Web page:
These are the weeks in the fall when we took down the screens on the Star building and put up the storm windows. But in recent years, we have become lax about the screens; there are just not enough insects around Main Street to bother.
When my great-grandfather Everett J. Edwards had the gable-end structure built in about 1900, there was a full suite of removable window screens and storms. It has been the job of Gary Jones, who delivers the paper on Thursdays for the newsstand sales, to deal with the windows twice a year. Once was a time that we absolutely had to have Gary get the screens on by the middle of June; these days, there really is not reason to bother. In fact, try as I might, I cannot even recall what exactly we were trying to keep out.
Globally, there is a lot of evidence that insect populations are declining rapidly. Estimates are that close to half of all insect species are falling and that a third are in danger of extinction. Harmful farming practices, habitat loss, and climate change are blamed.
While we might be happy with fewer mosquitoes, the massive, wholesale absence of myriad kinds of insects would be a disaster — both for the environment and for humans.
About a third of the food we eat is dependent on pollinators. And the demand is growing, along with the global population. Even livestock for milk and meat production need flowering plants, such as alfalfa, for nutrition. Fruits, some grains, even spices are already being affected.
It is not just farming that is driving the crisis; conversion of acreage for development destroys successive insect generations. Broad green lawns, an unfortunate American symbol of wealth and prestige, host few species and are soaked with fertilizers and insecticides to maintain their alien hue.
Rachel Carson wrote of a silent spring more than 50 years ago. She was both reporting on the world as it was then, and striking a prophetic note. Almost all songbirds feed insects to their young. No bugs, no birds. Without sufficient insects, entire food webs could collapse entirely. Somewhere around 8 of 10 animals on Earth are insects, and we are killing them.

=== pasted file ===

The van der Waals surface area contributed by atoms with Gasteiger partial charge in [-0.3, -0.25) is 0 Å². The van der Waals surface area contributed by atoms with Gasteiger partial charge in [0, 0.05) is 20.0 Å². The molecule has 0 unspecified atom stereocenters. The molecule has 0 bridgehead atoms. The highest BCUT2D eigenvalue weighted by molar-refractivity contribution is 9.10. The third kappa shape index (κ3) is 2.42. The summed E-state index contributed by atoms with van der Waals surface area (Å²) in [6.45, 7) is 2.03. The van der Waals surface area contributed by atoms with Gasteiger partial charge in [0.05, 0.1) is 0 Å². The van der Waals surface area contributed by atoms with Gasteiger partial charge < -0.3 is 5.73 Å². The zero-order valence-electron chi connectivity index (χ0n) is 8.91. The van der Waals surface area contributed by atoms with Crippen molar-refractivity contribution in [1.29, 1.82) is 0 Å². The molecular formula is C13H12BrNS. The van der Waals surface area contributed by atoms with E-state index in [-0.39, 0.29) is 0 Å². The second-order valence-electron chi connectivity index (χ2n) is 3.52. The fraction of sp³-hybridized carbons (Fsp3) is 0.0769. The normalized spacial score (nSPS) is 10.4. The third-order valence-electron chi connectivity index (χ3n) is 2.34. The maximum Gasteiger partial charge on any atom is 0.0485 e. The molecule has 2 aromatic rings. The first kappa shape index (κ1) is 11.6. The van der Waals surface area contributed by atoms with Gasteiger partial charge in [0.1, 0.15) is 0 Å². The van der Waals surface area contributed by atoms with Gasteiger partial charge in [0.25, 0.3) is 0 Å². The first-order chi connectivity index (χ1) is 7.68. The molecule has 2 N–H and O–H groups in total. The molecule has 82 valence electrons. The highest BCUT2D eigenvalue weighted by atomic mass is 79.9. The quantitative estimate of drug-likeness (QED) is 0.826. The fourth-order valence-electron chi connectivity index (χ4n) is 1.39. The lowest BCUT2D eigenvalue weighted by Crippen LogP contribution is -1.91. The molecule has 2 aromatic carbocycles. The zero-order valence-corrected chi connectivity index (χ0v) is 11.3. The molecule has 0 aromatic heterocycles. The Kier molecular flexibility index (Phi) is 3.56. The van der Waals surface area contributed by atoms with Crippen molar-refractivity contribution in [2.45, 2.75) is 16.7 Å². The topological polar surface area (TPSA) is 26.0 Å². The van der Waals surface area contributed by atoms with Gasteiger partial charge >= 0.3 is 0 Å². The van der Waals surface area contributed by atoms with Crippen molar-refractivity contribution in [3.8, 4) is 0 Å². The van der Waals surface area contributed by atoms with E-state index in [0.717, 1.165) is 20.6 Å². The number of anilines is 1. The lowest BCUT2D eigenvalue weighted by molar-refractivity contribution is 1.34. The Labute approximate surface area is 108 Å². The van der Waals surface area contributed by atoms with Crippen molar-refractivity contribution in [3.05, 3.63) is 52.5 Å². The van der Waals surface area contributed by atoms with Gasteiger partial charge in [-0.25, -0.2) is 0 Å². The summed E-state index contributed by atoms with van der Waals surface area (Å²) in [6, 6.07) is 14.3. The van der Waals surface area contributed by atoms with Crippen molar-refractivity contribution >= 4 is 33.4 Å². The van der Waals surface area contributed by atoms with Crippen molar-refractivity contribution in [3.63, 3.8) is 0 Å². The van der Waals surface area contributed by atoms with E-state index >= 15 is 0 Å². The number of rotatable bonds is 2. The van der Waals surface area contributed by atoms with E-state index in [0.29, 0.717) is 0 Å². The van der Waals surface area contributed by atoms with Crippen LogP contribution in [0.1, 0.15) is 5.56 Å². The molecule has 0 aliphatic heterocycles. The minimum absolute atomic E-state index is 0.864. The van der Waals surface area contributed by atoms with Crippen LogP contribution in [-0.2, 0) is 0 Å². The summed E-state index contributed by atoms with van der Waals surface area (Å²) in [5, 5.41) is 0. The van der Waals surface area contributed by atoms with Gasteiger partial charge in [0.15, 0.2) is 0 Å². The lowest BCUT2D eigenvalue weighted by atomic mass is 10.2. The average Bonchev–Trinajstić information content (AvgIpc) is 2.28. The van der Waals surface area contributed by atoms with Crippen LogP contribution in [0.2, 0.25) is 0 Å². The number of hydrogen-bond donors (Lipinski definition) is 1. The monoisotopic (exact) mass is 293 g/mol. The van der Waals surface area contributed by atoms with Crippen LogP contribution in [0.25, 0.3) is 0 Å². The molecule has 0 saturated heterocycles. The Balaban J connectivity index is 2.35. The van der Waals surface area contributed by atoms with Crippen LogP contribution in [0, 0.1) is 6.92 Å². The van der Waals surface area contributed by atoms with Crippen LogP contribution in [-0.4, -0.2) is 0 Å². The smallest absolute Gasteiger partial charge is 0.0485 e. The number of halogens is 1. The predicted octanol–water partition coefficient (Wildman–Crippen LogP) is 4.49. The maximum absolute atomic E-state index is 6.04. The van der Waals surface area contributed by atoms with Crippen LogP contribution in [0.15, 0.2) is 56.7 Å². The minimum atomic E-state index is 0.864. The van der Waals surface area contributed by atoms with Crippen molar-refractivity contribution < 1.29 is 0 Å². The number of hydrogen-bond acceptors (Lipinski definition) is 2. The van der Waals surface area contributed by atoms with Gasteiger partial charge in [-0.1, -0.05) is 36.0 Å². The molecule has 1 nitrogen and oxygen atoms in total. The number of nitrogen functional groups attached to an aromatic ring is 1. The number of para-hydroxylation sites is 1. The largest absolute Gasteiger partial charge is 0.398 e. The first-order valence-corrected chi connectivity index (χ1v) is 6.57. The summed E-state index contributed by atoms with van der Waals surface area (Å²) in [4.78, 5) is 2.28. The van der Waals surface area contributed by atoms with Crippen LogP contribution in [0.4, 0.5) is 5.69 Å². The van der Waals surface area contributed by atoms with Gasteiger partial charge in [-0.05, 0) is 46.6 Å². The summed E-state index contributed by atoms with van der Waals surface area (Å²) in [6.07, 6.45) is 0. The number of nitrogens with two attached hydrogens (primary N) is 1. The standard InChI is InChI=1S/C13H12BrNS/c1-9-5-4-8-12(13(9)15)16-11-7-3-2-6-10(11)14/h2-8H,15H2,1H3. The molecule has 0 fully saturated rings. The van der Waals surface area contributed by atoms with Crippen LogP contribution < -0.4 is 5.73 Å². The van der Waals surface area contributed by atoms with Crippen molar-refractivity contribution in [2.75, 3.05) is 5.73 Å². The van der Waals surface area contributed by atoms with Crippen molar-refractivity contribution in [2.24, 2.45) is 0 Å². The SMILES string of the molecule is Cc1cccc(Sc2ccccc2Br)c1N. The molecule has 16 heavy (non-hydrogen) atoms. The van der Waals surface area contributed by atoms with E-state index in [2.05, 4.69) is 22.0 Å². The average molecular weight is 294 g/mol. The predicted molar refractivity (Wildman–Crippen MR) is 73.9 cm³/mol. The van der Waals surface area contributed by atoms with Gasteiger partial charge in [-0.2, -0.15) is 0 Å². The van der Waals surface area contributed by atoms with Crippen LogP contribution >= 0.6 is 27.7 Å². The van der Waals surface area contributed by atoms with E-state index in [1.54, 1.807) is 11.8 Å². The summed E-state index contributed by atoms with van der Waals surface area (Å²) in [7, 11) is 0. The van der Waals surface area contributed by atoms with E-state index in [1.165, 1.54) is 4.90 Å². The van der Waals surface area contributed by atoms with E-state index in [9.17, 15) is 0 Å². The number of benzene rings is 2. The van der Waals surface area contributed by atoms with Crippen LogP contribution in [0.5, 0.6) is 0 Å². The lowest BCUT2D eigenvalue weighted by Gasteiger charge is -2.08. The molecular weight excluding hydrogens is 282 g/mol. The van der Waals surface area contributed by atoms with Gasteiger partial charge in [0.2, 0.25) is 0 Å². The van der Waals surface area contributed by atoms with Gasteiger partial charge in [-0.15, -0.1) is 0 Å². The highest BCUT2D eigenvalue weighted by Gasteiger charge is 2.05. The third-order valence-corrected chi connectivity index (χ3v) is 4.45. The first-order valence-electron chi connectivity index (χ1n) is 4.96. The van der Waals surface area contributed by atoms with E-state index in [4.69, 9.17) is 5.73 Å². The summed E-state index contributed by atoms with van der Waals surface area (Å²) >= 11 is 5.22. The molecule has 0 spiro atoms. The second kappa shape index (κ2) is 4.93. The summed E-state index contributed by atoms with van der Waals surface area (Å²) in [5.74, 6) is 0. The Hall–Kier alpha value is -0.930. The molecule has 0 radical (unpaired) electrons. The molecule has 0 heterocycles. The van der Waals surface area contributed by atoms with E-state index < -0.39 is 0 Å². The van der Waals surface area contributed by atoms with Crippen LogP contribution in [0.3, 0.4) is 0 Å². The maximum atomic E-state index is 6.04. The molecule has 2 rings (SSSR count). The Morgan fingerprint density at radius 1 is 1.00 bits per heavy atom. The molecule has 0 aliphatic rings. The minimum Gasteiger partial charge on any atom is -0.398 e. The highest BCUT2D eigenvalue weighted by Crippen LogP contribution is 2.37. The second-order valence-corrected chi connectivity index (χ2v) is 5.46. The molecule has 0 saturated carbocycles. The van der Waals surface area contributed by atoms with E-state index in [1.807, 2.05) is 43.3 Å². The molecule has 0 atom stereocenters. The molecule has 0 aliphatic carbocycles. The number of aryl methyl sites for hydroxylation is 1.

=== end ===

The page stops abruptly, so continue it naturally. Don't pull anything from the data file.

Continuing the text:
Oddly, too, unfamiliar species may be showing up in their place, like a small cockroach-like insect I first noticed this summer or the stinkbugs that showed up in about 2018. In some places, the decline of certain parasitic wasps has led to huge increases in “problem” insects.
So, while it might be nice to be free to keep the windows open without screens or let the Star front door swing wide to catch the afternoon wind off the ocean, it is deeply worrying. It is difficult not to think that this new and pleasant convenience of a bug-free village is actually a dire warning of bad days to come.
There are small solutions, such as planted spaces to attract and feed pollinators, but for there to be real change, there must be broad willingness to change deeply held practices in the way we produce food and live. Will we someday need our screens again? I hope so, but I am not optimistic.